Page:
Last night at the AT&T store on East 86th Street in Manhattan, a woman had trouble getting some answers to her questions. It suddenly became clear to her what the problem was. She was a T-Mobile subscriber; their store is just down the block.
Mobile customers are confused, and it's not just the tech-nave.
When I first decided i was going to get an iPhone, I looked up the address of the nearest AT&T store. Heading there a day later, I managed to walk right past it. Yes it's a narrow storefront, but the real problem was I had been subliminally looking for the Cingular name.
AT&T is reaping millions, maybe hundreds of millions, of dollars in branding from the iPhone. And that's before the 11 o'clock news Friday night, showing the lines and the crowds at literally thousands of stores nationwide.
Not that Apple and AT&T are doing everything right in the launch. In case you hadn't heard, every AT&T store will close at 4:30 p.m. on Friday and reopen from 6:00 - 10:00 to sell the phone. Both companies have gotten an earful from orthodox Jews, many of whom work for tech and consumer electronics retailers and are often among the most tech-savvy of New Yorkers. AT&T is also giving no preference to existing AT&T customers. That has some people irate, as you might imagine. And New Yorkers are not known for hiding irritation.
No one who isn't already an AT&T customer seems to really understand the calling plans or what their monthly nut is going to be when they switch carriers after buying an iPhone. All the ads and signage tout the $59.99 nationwide plan, but as far as I can tell that just combines the standard $39.99 plan, with 450 minutes, with a $19.99 plan for unlimited messaging.
As far as I can tell, it doesn't include Internet access, which is a separate $39.99 per month. But if you get that, you don't need the unlimited messaging separately. So most iPhone customers will probably end up with the two $39.99 plans. Add fees and taxes, and you'll be in the neighborhood of $100 a month. And if, like me, you're leaving your old carrier before your contract ends, you'll have to keep paying that monthly fee, or pay the termination charge.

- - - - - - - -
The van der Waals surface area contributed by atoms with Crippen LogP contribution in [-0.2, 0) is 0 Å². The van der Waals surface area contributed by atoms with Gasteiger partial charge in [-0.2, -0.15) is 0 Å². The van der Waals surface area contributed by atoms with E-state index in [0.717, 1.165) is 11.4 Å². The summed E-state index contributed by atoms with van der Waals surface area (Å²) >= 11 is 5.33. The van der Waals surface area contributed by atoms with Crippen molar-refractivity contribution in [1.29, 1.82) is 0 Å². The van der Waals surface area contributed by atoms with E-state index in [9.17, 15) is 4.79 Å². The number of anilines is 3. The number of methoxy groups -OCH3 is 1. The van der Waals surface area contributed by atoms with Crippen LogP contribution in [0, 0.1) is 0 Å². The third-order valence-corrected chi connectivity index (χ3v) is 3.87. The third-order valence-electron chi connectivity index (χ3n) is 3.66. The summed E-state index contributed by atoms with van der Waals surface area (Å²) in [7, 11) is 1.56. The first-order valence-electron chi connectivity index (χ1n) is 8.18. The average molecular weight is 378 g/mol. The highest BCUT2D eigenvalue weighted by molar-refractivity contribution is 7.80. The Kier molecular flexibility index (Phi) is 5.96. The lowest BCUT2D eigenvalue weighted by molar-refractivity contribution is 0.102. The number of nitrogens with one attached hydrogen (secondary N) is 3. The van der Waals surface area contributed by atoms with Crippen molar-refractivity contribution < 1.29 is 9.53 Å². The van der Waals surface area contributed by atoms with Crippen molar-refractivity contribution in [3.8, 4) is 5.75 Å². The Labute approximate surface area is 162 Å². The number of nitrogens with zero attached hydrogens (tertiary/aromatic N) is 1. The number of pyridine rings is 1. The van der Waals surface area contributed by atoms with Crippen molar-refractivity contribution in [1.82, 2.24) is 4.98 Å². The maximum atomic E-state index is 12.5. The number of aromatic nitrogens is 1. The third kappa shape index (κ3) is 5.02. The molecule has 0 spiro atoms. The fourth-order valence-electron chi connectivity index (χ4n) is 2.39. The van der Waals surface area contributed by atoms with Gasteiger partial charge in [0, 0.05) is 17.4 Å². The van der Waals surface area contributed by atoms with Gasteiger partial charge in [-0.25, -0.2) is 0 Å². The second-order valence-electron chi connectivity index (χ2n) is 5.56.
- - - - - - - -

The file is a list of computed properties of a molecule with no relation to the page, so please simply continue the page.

And of course there's no discount on the phone, which will be $599 (I'm betting almost no one will choose the $499 model that has only 4 gigabytes of storage, when twice that amount comes for $100 more). There's no question this will be an expensive proposition.
So will there really be long lines on Friday? After all, many people will wait until their existing contract ends, and many will wait because they believe (surely correctly), that the second generation will be much better. Just look at how much better iPods got within a year or so. Nonetheless, I'm betting the lines will be long, and the phones will sell out before 10:00. This is, after all, one sweet phone, as you can see in David Pogue's charming preview, and in Apple's elaborate 20-minute tutorial. If you come up to East 86th Street, I'll see you on line. If not, hopefully I'll see you, later that night, online.